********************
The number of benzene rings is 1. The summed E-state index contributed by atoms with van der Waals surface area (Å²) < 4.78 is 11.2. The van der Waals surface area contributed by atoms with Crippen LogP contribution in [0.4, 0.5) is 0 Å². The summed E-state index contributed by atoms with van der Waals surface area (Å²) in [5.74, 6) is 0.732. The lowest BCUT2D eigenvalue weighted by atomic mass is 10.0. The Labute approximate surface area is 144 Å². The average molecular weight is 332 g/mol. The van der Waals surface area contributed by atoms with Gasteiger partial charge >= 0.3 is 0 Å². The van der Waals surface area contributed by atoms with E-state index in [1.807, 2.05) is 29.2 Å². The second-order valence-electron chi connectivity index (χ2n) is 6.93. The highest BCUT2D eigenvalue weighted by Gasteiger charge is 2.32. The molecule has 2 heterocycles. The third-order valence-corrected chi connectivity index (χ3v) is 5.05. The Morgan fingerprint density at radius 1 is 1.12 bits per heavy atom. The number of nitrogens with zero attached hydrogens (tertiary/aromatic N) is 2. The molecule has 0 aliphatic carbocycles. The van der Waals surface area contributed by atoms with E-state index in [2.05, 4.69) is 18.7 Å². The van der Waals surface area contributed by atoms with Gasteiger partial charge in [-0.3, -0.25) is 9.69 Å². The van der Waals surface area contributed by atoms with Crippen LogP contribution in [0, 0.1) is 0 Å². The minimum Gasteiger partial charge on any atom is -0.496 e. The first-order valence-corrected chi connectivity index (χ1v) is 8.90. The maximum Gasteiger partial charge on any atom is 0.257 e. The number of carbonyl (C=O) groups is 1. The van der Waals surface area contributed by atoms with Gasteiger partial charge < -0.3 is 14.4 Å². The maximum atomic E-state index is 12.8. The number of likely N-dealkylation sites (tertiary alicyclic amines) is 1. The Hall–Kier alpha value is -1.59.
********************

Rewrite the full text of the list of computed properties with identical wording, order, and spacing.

The number of benzene rings is 1. The summed E-state index contributed by atoms with van der Waals surface area (Å²) < 4.78 is 11.2. The van der Waals surface area contributed by atoms with Crippen LogP contribution in [0.4, 0.5) is 0 Å². The summed E-state index contributed by atoms with van der Waals surface area (Å²) in [5.74, 6) is 0.732. The lowest BCUT2D eigenvalue weighted by atomic mass is 10.0. The Labute approximate surface area is 144 Å². The average molecular weight is 332 g/mol. The van der Waals surface area contributed by atoms with Gasteiger partial charge >= 0.3 is 0 Å². The van der Waals surface area contributed by atoms with E-state index in [1.807, 2.05) is 29.2 Å². The second-order valence-electron chi connectivity index (χ2n) is 6.93. The highest BCUT2D eigenvalue weighted by Gasteiger charge is 2.32. The molecule has 2 heterocycles. The third-order valence-corrected chi connectivity index (χ3v) is 5.05. The Morgan fingerprint density at radius 1 is 1.12 bits per heavy atom. The number of nitrogens with zero attached hydrogens (tertiary/aromatic N) is 2. The molecule has 0 aliphatic carbocycles. The van der Waals surface area contributed by atoms with E-state index in [2.05, 4.69) is 18.7 Å². The van der Waals surface area contributed by atoms with Gasteiger partial charge in [-0.3, -0.25) is 9.69 Å². The van der Waals surface area contributed by atoms with Crippen LogP contribution in [0, 0.1) is 0 Å². The minimum Gasteiger partial charge on any atom is -0.496 e. The first-order valence-corrected chi connectivity index (χ1v) is 8.90. The maximum Gasteiger partial charge on any atom is 0.257 e. The number of carbonyl (C=O) groups is 1. The van der Waals surface area contributed by atoms with Gasteiger partial charge < -0.3 is 14.4 Å². The maximum atomic E-state index is 12.8. The number of likely N-dealkylation sites (tertiary alicyclic amines) is 1. The Hall–Kier alpha value is -1.59.